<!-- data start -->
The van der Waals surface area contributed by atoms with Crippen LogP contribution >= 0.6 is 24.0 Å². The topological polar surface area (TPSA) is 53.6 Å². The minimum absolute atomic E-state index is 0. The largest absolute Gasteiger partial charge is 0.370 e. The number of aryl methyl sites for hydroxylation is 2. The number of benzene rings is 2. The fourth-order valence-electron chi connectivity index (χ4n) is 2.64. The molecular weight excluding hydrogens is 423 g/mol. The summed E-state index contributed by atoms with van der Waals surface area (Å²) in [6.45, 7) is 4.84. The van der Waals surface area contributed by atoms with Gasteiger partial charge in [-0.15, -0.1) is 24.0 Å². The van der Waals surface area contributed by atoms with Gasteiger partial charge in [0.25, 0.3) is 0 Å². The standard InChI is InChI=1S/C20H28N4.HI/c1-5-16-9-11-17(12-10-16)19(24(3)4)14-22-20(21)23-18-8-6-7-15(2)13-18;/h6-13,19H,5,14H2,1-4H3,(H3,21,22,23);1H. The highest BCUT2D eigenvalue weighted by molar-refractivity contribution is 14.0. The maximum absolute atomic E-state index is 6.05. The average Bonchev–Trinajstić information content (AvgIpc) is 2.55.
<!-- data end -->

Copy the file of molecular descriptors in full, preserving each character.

The van der Waals surface area contributed by atoms with Crippen LogP contribution >= 0.6 is 24.0 Å². The topological polar surface area (TPSA) is 53.6 Å². The minimum absolute atomic E-state index is 0. The largest absolute Gasteiger partial charge is 0.370 e. The number of aryl methyl sites for hydroxylation is 2. The number of benzene rings is 2. The fourth-order valence-electron chi connectivity index (χ4n) is 2.64. The molecular weight excluding hydrogens is 423 g/mol. The summed E-state index contributed by atoms with van der Waals surface area (Å²) in [6.45, 7) is 4.84. The van der Waals surface area contributed by atoms with Gasteiger partial charge in [-0.15, -0.1) is 24.0 Å². The van der Waals surface area contributed by atoms with Gasteiger partial charge in [0.25, 0.3) is 0 Å². The standard InChI is InChI=1S/C20H28N4.HI/c1-5-16-9-11-17(12-10-16)19(24(3)4)14-22-20(21)23-18-8-6-7-15(2)13-18;/h6-13,19H,5,14H2,1-4H3,(H3,21,22,23);1H. The highest BCUT2D eigenvalue weighted by molar-refractivity contribution is 14.0. The maximum absolute atomic E-state index is 6.05. The average Bonchev–Trinajstić information content (AvgIpc) is 2.55.